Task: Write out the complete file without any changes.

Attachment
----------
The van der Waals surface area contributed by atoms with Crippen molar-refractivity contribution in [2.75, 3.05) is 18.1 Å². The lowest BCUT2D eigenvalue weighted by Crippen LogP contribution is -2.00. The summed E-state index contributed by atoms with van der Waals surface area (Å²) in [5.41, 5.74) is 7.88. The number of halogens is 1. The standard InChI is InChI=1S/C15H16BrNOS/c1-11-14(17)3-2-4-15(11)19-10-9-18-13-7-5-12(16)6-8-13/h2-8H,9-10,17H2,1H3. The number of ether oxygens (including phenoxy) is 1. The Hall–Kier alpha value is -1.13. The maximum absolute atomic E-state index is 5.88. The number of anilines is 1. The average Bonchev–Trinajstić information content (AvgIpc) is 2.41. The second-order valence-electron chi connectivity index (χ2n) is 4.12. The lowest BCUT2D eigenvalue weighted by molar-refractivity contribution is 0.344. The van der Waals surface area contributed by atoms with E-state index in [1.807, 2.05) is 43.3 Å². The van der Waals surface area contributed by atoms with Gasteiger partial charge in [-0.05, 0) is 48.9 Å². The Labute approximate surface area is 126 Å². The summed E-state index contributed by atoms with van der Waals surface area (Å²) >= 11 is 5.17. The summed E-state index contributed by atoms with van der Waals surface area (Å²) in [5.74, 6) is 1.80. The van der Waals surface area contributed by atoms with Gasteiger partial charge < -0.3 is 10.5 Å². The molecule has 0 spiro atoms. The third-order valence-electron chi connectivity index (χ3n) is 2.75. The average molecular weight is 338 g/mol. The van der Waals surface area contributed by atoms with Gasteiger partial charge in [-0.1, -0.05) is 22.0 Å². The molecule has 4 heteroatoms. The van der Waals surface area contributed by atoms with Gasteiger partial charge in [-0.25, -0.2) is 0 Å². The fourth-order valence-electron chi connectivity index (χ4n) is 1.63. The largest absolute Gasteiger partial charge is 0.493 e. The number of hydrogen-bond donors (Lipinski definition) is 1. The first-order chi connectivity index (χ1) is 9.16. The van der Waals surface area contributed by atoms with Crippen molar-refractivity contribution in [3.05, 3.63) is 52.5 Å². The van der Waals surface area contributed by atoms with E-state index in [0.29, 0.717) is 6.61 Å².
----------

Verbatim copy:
The van der Waals surface area contributed by atoms with Crippen molar-refractivity contribution in [2.75, 3.05) is 18.1 Å². The lowest BCUT2D eigenvalue weighted by Crippen LogP contribution is -2.00. The summed E-state index contributed by atoms with van der Waals surface area (Å²) in [5.41, 5.74) is 7.88. The number of halogens is 1. The standard InChI is InChI=1S/C15H16BrNOS/c1-11-14(17)3-2-4-15(11)19-10-9-18-13-7-5-12(16)6-8-13/h2-8H,9-10,17H2,1H3. The number of ether oxygens (including phenoxy) is 1. The Hall–Kier alpha value is -1.13. The maximum absolute atomic E-state index is 5.88. The number of anilines is 1. The average Bonchev–Trinajstić information content (AvgIpc) is 2.41. The second-order valence-electron chi connectivity index (χ2n) is 4.12. The lowest BCUT2D eigenvalue weighted by molar-refractivity contribution is 0.344. The van der Waals surface area contributed by atoms with E-state index in [1.807, 2.05) is 43.3 Å². The van der Waals surface area contributed by atoms with Gasteiger partial charge in [-0.05, 0) is 48.9 Å². The Labute approximate surface area is 126 Å². The summed E-state index contributed by atoms with van der Waals surface area (Å²) >= 11 is 5.17. The summed E-state index contributed by atoms with van der Waals surface area (Å²) in [5.74, 6) is 1.80. The van der Waals surface area contributed by atoms with Gasteiger partial charge < -0.3 is 10.5 Å². The molecule has 0 spiro atoms. The third-order valence-electron chi connectivity index (χ3n) is 2.75. The average molecular weight is 338 g/mol. The van der Waals surface area contributed by atoms with Gasteiger partial charge in [-0.1, -0.05) is 22.0 Å². The molecule has 4 heteroatoms. The van der Waals surface area contributed by atoms with Gasteiger partial charge in [-0.25, -0.2) is 0 Å². The fourth-order valence-electron chi connectivity index (χ4n) is 1.63. The largest absolute Gasteiger partial charge is 0.493 e. The number of hydrogen-bond donors (Lipinski definition) is 1. The first-order chi connectivity index (χ1) is 9.16. The van der Waals surface area contributed by atoms with Crippen molar-refractivity contribution in [3.05, 3.63) is 52.5 Å². The van der Waals surface area contributed by atoms with E-state index in [0.29, 0.717) is 6.61 Å².